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I'm personally quite happy to stick with the fairly vague cult motivations as outlined in the book, but I can see why you might like to change things up. I get the impression from the stuff that you've posted here that you're looking forward to the end-game, and content that would happen after the Princes of the Apocalypse book which would see the players go up against the Elder Eye thingy, so for sure those kinds of questions help. For my end, I'm running this in a student society, so I'm more likely to run out of time before I run out of campaign - thus less complex is better! :D
 

Nebulous

Adventurer
The tower really impressed them with its scale and location - and the players dived into roleplaying with Thurl and Sevra with gusto. The group's sort-of leader - a mostly naked yet urbane Barbarian - spent a lot of time chatting with Thurl about hunting on the ground vs hunting form the air, while chatting up Sevra. The opportunity to go Manticore hunting was also eagerly seized on by the players, who were bitterly disappointed to have one of the Knights killsteal from them. :D The session ended at that point, with the players and knights descending to claim the beast's head.
I absolutely loved Feathergale Spire. I think we spent roughly 5 sessions there, and I was able to find these really neat color maps online that gave the place it's own unique signature. The manticore chase was super fun too, although I changed mine to a purple dragon just to shake things up.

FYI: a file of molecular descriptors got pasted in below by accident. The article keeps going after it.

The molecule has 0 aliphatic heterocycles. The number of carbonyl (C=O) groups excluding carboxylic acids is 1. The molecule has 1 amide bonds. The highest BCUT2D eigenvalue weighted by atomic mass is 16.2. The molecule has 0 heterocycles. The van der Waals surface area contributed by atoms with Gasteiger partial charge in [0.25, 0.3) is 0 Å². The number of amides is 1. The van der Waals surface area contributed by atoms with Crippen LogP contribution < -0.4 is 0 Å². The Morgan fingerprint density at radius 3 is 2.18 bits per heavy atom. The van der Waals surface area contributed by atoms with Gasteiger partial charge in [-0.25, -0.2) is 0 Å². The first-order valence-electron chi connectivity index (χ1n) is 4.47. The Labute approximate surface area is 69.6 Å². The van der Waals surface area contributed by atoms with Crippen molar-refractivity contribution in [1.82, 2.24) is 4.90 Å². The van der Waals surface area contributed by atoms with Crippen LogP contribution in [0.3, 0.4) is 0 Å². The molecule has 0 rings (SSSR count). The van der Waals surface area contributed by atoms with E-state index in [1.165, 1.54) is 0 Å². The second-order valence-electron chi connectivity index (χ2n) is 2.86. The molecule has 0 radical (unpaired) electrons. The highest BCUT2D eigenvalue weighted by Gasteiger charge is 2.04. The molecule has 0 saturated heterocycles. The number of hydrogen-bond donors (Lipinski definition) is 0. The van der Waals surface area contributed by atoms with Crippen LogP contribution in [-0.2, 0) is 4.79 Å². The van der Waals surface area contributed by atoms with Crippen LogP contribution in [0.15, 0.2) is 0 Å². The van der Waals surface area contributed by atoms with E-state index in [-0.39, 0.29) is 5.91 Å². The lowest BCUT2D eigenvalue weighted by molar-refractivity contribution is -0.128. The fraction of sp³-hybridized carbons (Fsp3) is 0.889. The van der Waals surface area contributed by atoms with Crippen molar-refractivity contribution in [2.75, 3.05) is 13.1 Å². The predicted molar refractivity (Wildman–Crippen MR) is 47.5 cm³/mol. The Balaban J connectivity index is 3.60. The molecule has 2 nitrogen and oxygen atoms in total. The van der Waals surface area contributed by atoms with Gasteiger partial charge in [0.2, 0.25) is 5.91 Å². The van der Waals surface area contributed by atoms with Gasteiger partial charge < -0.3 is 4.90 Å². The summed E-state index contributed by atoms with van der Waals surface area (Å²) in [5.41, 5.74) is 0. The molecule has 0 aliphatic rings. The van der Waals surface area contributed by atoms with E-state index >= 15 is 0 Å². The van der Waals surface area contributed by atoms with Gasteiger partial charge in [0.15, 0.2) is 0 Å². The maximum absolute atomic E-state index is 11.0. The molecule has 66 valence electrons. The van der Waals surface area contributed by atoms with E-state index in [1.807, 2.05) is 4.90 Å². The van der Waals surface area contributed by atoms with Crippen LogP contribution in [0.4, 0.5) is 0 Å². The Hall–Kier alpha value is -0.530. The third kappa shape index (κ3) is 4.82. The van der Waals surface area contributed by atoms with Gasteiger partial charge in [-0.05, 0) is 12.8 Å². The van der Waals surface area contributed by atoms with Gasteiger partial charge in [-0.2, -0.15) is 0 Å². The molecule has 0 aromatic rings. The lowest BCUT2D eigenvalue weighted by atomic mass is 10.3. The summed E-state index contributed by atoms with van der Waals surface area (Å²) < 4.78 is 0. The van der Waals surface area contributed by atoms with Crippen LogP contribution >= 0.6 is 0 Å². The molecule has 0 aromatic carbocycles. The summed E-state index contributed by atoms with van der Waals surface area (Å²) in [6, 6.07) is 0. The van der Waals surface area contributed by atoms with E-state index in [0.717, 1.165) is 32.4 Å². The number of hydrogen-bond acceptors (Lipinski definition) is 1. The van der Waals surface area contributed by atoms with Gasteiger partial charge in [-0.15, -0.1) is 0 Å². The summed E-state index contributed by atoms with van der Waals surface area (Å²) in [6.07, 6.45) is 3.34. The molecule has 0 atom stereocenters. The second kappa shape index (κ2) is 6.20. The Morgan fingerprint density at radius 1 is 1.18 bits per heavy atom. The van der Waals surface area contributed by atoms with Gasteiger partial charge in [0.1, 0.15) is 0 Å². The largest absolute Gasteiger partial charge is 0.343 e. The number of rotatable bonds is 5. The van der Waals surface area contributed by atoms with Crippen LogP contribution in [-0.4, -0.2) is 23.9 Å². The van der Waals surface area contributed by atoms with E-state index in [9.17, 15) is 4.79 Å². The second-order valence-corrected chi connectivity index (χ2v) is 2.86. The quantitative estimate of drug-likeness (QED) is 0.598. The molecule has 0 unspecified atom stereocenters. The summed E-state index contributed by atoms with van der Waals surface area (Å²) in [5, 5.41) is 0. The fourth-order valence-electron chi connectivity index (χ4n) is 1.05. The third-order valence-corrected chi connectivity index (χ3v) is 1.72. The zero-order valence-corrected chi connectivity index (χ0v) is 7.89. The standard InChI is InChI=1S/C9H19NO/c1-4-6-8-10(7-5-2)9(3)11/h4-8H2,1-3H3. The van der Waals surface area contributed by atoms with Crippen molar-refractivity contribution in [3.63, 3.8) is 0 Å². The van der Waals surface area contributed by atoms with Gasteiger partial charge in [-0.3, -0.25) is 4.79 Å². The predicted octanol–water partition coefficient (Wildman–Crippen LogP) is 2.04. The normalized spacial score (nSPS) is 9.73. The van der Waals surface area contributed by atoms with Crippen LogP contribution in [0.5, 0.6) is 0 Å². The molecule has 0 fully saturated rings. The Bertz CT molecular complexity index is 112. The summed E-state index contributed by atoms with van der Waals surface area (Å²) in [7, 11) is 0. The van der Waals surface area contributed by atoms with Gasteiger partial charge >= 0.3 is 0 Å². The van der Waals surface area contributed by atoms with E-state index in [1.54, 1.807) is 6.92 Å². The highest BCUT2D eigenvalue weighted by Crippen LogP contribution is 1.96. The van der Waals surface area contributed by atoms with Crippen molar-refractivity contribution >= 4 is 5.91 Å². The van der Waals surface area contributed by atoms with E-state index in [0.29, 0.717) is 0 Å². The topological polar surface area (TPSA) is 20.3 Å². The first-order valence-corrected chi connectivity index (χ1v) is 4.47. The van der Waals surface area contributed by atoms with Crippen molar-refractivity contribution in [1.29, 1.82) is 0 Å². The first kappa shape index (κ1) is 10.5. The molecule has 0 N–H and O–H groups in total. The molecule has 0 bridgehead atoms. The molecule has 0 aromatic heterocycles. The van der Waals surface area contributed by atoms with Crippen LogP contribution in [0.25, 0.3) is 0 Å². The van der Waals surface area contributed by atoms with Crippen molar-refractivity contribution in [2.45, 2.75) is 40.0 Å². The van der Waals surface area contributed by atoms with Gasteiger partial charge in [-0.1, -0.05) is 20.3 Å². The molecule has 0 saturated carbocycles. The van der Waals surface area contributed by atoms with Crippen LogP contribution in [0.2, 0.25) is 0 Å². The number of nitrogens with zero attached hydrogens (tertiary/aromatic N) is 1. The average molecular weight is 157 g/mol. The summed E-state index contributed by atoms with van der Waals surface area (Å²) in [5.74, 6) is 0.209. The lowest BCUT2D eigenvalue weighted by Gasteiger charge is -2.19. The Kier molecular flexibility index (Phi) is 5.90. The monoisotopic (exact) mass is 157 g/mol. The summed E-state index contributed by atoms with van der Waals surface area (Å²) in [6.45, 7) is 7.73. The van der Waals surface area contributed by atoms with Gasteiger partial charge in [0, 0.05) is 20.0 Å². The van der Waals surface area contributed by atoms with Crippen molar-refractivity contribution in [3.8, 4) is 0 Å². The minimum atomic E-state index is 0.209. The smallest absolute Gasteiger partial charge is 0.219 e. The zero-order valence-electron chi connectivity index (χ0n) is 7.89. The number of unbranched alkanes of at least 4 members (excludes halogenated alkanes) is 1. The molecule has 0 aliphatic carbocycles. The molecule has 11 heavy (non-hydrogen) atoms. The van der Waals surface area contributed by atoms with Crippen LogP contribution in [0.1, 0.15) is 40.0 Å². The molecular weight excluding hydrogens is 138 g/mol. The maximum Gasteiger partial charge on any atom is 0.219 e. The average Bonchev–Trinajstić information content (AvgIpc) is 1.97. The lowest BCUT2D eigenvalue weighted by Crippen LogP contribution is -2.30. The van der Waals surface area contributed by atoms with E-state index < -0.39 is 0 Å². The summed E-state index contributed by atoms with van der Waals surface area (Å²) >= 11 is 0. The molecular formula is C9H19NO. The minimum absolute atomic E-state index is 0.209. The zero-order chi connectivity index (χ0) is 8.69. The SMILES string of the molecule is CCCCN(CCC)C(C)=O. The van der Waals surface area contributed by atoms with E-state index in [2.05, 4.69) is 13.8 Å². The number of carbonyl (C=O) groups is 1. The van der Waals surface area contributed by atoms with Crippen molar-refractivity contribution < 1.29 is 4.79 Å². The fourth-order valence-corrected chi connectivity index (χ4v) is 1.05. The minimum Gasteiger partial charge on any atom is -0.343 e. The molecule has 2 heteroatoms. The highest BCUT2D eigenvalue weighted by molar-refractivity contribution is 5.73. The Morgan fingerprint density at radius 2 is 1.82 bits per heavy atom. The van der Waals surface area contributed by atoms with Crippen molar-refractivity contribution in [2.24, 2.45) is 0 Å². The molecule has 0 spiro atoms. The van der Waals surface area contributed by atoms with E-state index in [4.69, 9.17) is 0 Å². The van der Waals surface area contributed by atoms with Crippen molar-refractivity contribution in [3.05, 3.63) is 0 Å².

Nebulous

Adventurer
I'm personally quite happy to stick with the fairly vague cult motivations as outlined in the book, but I can see why you might like to change things up. I get the impression from the stuff that you've posted here that you're looking forward to the end-game, and content that would happen after the Princes of the Apocalypse book which would see the players go up against the Elder Eye thingy, so for sure those kinds of questions help. For my end, I'm running this in a student society, so I'm more likely to run out of time before I run out of campaign - thus less complex is better! :D
Actually no, funny you should say that. I'm not a fan of high level superhero D&D 15th +. I'm actually cutting Princes short around 12th level, and although this wobbly gobbly stuff is in the works, it will involve the Mirabar delegation's Princes of Good. Somehow. I'm capping this campaign at 12th.

I've already jumped off this cliff. Somehow the Elemental Princes of Good are now aware of the Elemental Princes of Evil trying to summon The Evil Eye into Toril. What then? I don't effin know.
 
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Eis

Explorer
So I'm DM'ing POTA for our group starting next weekend.

Pretty excited as I haven't DM'ed in a long time and our regular DM hasn't played a character in a campaign in about ten years.